The stories of Carrie and her mother Cornelia must have struck a cord with Edward Wojhan. Like Harvey Priester, he too was from Minnesota, though from Minneapolis, an urban enclave of 300,000, nearly four times the size of Houston in 1910. His mother was Johanna “Annie” Bohlig, who at 16 had become enamored of Henry Reitz, an older man but still only in his mid 20’s. Henry Reitz found work on one of the passenger steamers from the Lake Minnetonka Navigation Company plying the Great Lakes waterways between Duluth and Buffalo. Sadly he contracted a brain fever and died in Buffalo, NY on 22 November 1888. Annie Bohlig’s son Edward was born 10 September 1884 (or 1887). No official marriage between Annie and Henry Reitz can be found, but the family legend that links them tells that Annie’s mother Catharina, widow of Frank Bohlig, was so angry at her daughter’s rush to pregnancy that she took young Edward and kept him as her own, never letting him return to his mother’s custody. He took the name of his step-father, Johann Wojhan, but always acknowledged that Henry Reitz was his true father.
By 1892 Annie had married Frank John Swanson, and in 1910 their family of 7 children included 20-year-old Edward Wojhan and eldest son Robert Lincoln Swanson, 17. Perhaps feeling more rootless than the other Swanson family members he felt free to travel to Texas to find himself. He married Carrie Kay in Houston in 1912, but her ex-husband, Lucien Kilburn was still in town, and their son, Wilford Kilburn, about 12, lived with Edward Wojhan’s family as did Carrie’s mother Cornelia. Carrie seems to have led an independent life, and early in their marriage is sometimes listed with Edward, and sometimes at different addresses. Her son Wilfred died in 1922 in Port Arthur at 20 years of age as a result of a burn sustained while working at the Texas Company. He left a widow, Marilee Ingram Kilburn, and a 9-month old son, Wilfried, Jr., who himself would die a young death at 23 in Pharr, Texas, while under the care of his mother and step-father, Ralph Grasso, in 1942.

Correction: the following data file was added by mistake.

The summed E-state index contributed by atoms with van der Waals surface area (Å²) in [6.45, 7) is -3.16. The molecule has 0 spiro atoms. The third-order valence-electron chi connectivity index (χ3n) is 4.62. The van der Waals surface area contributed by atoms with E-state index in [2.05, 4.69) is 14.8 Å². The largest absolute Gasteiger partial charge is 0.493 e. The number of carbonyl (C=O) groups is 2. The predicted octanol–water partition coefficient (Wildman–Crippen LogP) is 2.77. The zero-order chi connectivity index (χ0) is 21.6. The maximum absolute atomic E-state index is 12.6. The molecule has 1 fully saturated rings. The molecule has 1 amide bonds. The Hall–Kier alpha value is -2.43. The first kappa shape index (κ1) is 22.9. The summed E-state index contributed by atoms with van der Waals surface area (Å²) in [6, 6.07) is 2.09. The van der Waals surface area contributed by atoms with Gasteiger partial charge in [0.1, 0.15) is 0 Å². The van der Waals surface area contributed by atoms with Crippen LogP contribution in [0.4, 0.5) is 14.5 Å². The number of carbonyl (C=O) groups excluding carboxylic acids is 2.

Carrie and Edward Wojhan would have three children: Fern Evelyn (1913), Vernon Duval (1915), and Neva Eunice (1919). They lived on Hempstead Road in Houston Heights in 1920 before moving to #348 West 29th (now covered over by Loop 610) where Edward worked as a foreman in construction 1930-1940. Carrie’s mother Cornelia died in 1930 and is buried in an unmarked grave in the Priester Plot in Glenwood cemetery near her step-daughter, Mary Ann Kay Priester. Carrie and Edward moved to 933 West 22nd Street in the Heights after 1940 where Carrie died in 1957 and Edward died in 1963; they are buried in Woodlawn Cemetery.